How would you describe your teaching approach and what you make yourself?

I love the meditative process of knitting, creating something new and experimenting with ideas. I play around with colour and stitch combinations to create unusual forms - and I love to bring this joy to other people.

I like to be flexible with creative workshops and start each one knowing that everyone will learn something, but that it may not be what they or I expected! I encourage people to experiment with the skills I teach them, to loose the fear about trying different colours, to choose a stitch pattern and make something simple, to gain the confidence to make simple alterations to patterns, to stop thinking that a technique will be too difficult.

Turning to what I make - mainly garments and accessories usually using British wools. I self-publish some patterns and others are commissioned by magazines. My main inspirations are art, traditional textiles, botany and architecture.

The Colour workshop is for 8 people, includes all materials & a great lunch - find out more & book direct here

By Janet, Mar 26 2015 05:37PM

Earlier in March we ran a pilot for the second in our new series of artist-led workshops. The artists all produce work that has a connection to gardens, horticulture or just the great outdoors. This is an extension of the ethos of the Secret Craft Fairs that I hold each year as part of our NGS Open Garden day - bringing art and gardens together.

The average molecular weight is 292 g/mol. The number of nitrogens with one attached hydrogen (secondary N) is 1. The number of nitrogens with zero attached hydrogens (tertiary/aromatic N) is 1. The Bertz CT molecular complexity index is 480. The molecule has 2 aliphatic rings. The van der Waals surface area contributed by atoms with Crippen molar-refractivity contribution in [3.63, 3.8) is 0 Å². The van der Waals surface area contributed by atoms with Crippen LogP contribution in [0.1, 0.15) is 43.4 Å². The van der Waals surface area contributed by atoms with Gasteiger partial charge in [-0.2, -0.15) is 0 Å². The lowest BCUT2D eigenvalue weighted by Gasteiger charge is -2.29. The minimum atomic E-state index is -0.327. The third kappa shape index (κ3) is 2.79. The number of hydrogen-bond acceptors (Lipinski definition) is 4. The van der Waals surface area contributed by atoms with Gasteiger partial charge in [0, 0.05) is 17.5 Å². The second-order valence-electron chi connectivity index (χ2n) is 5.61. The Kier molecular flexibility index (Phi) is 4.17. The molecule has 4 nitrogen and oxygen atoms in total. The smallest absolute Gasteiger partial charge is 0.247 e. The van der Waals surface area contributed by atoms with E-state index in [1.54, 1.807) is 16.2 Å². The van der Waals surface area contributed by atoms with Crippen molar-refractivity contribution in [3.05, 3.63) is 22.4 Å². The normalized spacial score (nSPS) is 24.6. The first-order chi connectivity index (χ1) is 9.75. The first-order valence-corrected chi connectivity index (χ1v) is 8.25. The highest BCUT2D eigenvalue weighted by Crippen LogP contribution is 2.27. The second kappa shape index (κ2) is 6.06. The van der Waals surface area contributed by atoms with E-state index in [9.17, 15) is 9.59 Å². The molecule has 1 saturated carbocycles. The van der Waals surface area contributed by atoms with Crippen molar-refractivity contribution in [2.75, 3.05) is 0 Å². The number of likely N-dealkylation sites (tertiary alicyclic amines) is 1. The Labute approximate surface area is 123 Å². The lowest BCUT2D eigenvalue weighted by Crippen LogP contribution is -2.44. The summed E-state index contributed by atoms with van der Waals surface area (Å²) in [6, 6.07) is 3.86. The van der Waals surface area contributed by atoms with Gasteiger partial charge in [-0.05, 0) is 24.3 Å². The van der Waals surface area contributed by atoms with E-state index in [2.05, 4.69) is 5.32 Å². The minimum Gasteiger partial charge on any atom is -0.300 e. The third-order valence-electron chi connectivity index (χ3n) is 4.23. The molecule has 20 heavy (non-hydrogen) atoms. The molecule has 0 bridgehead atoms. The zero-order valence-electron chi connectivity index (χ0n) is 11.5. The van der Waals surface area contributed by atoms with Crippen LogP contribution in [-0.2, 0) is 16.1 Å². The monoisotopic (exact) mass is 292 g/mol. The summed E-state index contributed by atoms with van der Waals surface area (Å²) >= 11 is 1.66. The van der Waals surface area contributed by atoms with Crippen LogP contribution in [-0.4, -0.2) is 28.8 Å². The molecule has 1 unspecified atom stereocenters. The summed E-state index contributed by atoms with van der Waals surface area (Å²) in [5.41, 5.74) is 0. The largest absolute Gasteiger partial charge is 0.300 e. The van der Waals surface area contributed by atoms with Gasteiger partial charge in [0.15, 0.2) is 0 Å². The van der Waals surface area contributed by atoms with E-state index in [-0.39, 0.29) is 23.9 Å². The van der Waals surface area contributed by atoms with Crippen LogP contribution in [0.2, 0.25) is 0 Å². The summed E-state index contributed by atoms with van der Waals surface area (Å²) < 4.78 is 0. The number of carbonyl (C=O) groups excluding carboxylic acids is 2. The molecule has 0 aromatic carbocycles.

Four of us met with Helen Rhodes to test drive and refine Plants and Pattern, a workshop with Helen Rhodes. We're a mixed bunch in terms of our artistic ability. Pete and I have Fine Art degrees, Anne's an IT specialist with a keen eye for detail, and Emma's a self confessed painting novice.

We drank tea and listened as Helen told us about her work, how she developed her creative business, and what we were going to do.

The first activity - preparing our paper for the day - was very hands on and simple - a good way to get started. The techniques Helen then revealed to us were engaging and uncomplicated; it's the way she puts them together that make them sparkle. There were lots of 'ooh's' as we completed our initial mono-prints, the base of our designs.

It was wonderful having Helen's inspiring support and guidance over the session. She was very intuitive about which of us needed a bit more help and when, letting us 'go' on our own once we'd got over various hurdles. For example, I'm not that confident about colour but had a clear idea of the composition I was after, so was very happy to take advice about that. Emma wanted to focus on her painting technique - so opted to select one of Helen's images to use as a starting point.